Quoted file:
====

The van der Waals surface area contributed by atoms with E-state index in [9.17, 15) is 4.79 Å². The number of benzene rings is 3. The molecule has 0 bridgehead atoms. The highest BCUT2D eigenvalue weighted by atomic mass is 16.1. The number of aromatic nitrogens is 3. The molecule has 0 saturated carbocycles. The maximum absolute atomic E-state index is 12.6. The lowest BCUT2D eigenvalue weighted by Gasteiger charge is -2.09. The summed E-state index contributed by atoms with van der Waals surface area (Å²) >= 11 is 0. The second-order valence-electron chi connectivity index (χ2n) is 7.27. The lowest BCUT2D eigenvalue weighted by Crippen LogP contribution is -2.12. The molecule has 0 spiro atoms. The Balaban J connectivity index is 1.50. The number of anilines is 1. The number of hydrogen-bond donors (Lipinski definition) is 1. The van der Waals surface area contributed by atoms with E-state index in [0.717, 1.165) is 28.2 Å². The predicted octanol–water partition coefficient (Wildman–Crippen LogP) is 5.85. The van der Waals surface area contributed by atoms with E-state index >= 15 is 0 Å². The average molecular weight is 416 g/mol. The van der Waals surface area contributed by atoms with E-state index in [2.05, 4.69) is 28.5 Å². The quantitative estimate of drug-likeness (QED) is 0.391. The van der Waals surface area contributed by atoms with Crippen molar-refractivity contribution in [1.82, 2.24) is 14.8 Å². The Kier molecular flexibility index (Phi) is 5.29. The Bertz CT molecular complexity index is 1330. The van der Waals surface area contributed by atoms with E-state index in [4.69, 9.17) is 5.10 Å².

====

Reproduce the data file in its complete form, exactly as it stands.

The van der Waals surface area contributed by atoms with E-state index in [9.17, 15) is 4.79 Å². The number of benzene rings is 3. The molecule has 0 bridgehead atoms. The highest BCUT2D eigenvalue weighted by atomic mass is 16.1. The number of aromatic nitrogens is 3. The molecule has 0 saturated carbocycles. The maximum absolute atomic E-state index is 12.6. The lowest BCUT2D eigenvalue weighted by Gasteiger charge is -2.09. The summed E-state index contributed by atoms with van der Waals surface area (Å²) >= 11 is 0. The second-order valence-electron chi connectivity index (χ2n) is 7.27. The lowest BCUT2D eigenvalue weighted by Crippen LogP contribution is -2.12. The molecule has 0 spiro atoms. The Balaban J connectivity index is 1.50. The number of anilines is 1. The number of hydrogen-bond donors (Lipinski definition) is 1. The van der Waals surface area contributed by atoms with E-state index in [0.717, 1.165) is 28.2 Å². The predicted octanol–water partition coefficient (Wildman–Crippen LogP) is 5.85. The van der Waals surface area contributed by atoms with E-state index >= 15 is 0 Å². The average molecular weight is 416 g/mol. The van der Waals surface area contributed by atoms with E-state index in [2.05, 4.69) is 28.5 Å². The quantitative estimate of drug-likeness (QED) is 0.391. The van der Waals surface area contributed by atoms with Crippen molar-refractivity contribution in [1.82, 2.24) is 14.8 Å². The Kier molecular flexibility index (Phi) is 5.29. The Bertz CT molecular complexity index is 1330. The van der Waals surface area contributed by atoms with E-state index in [4.69, 9.17) is 5.10 Å².